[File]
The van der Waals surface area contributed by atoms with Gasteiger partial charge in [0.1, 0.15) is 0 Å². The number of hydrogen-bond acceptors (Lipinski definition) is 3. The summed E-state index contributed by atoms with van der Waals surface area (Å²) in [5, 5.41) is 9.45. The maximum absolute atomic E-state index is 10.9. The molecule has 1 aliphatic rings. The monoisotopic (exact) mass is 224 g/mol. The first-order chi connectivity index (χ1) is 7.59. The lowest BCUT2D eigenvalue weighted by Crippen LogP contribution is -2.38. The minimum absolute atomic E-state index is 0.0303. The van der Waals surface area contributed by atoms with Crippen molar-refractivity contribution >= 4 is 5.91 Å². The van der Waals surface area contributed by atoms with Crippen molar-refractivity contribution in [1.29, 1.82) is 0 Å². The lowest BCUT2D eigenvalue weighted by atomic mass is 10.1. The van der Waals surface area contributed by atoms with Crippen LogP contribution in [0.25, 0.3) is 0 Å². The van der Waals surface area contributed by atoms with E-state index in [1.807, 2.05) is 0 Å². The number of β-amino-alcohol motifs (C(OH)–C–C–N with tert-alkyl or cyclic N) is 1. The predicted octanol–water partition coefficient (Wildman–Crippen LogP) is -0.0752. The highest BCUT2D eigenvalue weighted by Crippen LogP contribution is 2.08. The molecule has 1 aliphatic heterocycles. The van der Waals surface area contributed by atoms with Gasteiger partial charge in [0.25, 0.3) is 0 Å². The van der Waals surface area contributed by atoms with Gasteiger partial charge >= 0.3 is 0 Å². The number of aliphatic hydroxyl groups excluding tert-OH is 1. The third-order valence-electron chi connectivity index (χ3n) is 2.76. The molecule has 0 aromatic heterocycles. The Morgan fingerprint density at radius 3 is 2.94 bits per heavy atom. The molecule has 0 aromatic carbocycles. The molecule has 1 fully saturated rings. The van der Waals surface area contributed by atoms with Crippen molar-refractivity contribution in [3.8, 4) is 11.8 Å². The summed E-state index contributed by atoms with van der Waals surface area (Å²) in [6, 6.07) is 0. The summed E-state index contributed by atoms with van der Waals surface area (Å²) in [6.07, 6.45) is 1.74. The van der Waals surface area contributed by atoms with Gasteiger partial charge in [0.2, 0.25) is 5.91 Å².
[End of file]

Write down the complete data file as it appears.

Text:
The van der Waals surface area contributed by atoms with Gasteiger partial charge in [0.1, 0.15) is 0 Å². The number of hydrogen-bond acceptors (Lipinski definition) is 3. The summed E-state index contributed by atoms with van der Waals surface area (Å²) in [5, 5.41) is 9.45. The maximum absolute atomic E-state index is 10.9. The molecule has 1 aliphatic rings. The monoisotopic (exact) mass is 224 g/mol. The first-order chi connectivity index (χ1) is 7.59. The lowest BCUT2D eigenvalue weighted by Crippen LogP contribution is -2.38. The minimum absolute atomic E-state index is 0.0303. The van der Waals surface area contributed by atoms with Crippen molar-refractivity contribution >= 4 is 5.91 Å². The van der Waals surface area contributed by atoms with Crippen molar-refractivity contribution in [1.29, 1.82) is 0 Å². The lowest BCUT2D eigenvalue weighted by atomic mass is 10.1. The van der Waals surface area contributed by atoms with Crippen LogP contribution in [0.25, 0.3) is 0 Å². The van der Waals surface area contributed by atoms with E-state index in [1.807, 2.05) is 0 Å². The number of β-amino-alcohol motifs (C(OH)–C–C–N with tert-alkyl or cyclic N) is 1. The predicted octanol–water partition coefficient (Wildman–Crippen LogP) is -0.0752. The highest BCUT2D eigenvalue weighted by Crippen LogP contribution is 2.08. The molecule has 1 aliphatic heterocycles. The van der Waals surface area contributed by atoms with Gasteiger partial charge in [0.25, 0.3) is 0 Å². The van der Waals surface area contributed by atoms with Gasteiger partial charge >= 0.3 is 0 Å². The number of aliphatic hydroxyl groups excluding tert-OH is 1. The third-order valence-electron chi connectivity index (χ3n) is 2.76. The molecule has 0 aromatic heterocycles. The Morgan fingerprint density at radius 3 is 2.94 bits per heavy atom. The molecule has 0 aromatic carbocycles. The molecule has 1 fully saturated rings. The van der Waals surface area contributed by atoms with Crippen molar-refractivity contribution in [3.8, 4) is 11.8 Å². The summed E-state index contributed by atoms with van der Waals surface area (Å²) in [6, 6.07) is 0. The summed E-state index contributed by atoms with van der Waals surface area (Å²) in [6.07, 6.45) is 1.74. The van der Waals surface area contributed by atoms with Gasteiger partial charge in [0.2, 0.25) is 5.91 Å².